The Whole Megillah (TWM): You write for children and adults. How do you balance your time and interest?
Ruchama Feuerman (RF): I don’t. I’m all over the place. When I resonate with a project, I devour it and it devours me.
TWM: Does writing in one genre help with writing in another?
RF: Could be.
TWM: How did living in Israel affect you as a writer?
RF: It gave me unending material and imprinted itself on me. Practically everything I write is set there, and even if it isn’t, it’s in my mind. I don’t think I could live a day without thinking about Israel.
TWM: Would you recommend an MFA for aspiring writers?
RF: Did you say ‘perspiring’ writers? Because you do have to sweat to get anywhere. An MFA is psychologically helpful because it makes you regard yourself as a writer.
TWM: How do you balance time between nurturing other writers and pursuing your own work? What are the challenges? What are the satisfactions?
RF: I guess I don’t think of it as ‘balancing.’ I feel very lucky in that way. Lots of writers work at careers that have nothing to do with their creativity or passion. Sometimes their job chafes against their soul, not to mention exhausts them. But here, working with writers, helping their stories reach their potential, that too is a passion of mine. It’s enriching, it’s fun and crazy intense and gives me a sense of creative community – and writing, as we all know, can be so isolating. Nurturing other writers is using my words in a different way than the ones that get slapped down on a page or computer screen. I’m seeing how words my words can affect another person in real life, in real time.
TWM: How alike or different was your writing process for your novels, The Seven Blessings and In the Courtyard of the Kabbalist?
RF: Both novels were peopled with extra characters who had to be “eliminated.” At times it could feel like slaughtering the defenseless sheep of my imagination. It was painful because these characters had a psychological life for me. Anna was hugely instrumental in helping me ditch a major character in my latter novel. I don’t know if I could’ve done it on my own.
TWM: Where does your inspiration come from?
TWM: What’s next for you?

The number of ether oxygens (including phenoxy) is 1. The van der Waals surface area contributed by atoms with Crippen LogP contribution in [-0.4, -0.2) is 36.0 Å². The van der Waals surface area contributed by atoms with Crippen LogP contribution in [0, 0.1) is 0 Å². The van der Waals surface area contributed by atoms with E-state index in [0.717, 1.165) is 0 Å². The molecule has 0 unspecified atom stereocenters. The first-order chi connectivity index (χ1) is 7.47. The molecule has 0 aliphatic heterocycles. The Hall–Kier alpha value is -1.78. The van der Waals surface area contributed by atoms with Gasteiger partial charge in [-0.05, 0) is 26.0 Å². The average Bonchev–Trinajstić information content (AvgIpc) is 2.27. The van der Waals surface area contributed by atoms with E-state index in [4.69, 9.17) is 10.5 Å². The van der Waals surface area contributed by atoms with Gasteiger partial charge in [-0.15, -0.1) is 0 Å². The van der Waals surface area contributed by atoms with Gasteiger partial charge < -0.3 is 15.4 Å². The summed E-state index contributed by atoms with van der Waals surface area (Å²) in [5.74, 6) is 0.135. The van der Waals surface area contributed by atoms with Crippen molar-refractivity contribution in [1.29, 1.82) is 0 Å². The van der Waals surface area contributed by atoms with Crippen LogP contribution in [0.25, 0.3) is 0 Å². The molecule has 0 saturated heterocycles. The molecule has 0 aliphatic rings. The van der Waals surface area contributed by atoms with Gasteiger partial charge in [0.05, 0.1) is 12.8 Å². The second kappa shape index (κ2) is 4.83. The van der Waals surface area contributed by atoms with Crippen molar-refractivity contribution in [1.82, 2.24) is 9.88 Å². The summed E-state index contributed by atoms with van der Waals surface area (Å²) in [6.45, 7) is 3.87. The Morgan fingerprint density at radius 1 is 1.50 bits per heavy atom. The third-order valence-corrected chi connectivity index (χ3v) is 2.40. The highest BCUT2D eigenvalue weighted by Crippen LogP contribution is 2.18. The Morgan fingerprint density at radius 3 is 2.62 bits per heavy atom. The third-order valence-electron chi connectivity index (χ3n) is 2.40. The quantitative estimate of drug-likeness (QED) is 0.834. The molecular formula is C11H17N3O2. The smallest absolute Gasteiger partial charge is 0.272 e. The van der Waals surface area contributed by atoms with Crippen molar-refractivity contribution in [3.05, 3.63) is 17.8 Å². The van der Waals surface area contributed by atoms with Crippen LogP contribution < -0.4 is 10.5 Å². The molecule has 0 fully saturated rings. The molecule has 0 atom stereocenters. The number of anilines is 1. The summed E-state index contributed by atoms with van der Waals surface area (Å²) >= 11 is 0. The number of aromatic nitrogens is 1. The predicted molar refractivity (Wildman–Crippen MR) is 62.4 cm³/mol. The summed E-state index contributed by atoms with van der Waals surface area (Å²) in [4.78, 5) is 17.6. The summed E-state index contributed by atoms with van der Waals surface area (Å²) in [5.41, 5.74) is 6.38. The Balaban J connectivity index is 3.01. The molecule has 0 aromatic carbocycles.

RF: I’m thinking of a novel set in the South in the sixties.
TWM: Anna, what attracted you to Ruchama’s writing?
Anna Olswanger (AO): The rhythm of the sentences immediately struck me. I found the writing complex and beautiful. I was drawn to the characters.
TWM: Here’s a question for both of you: Would you recommend writing for adult literary journals before working on a novel? What are the pros and cons?
AO: If you’re asking whether writing for a literary journal is a way to learn how to write a novel, I think the best way to learn how to write a novel is by writing a novel and solving the particular problems that occur during the writing process.
If you’re asking if being published in a journal is a way to find an agent or publisher, it may be. I know some agents and editors have found authors that way, and also through blogs and even YouTube.
And if you’re asking if an agent or editor finds a writer more credible because of prior publication in a journal, again, that may be true for some agents and editors. I personally don’t care where an author has been published. I only care about the quality of the manuscript that I’ve received as a submission. I believe many agents feel that way.
RF: It’s a good idea to work on short stories in general before attempting a novel. The former is like juggling with three balls, the latter with, say, eighty or a hundred. As for literary journals, why not?
For more about Ruchama Feuerman, click here.
For more about Anna Olswanger and Olswanger Literary LLC, click here.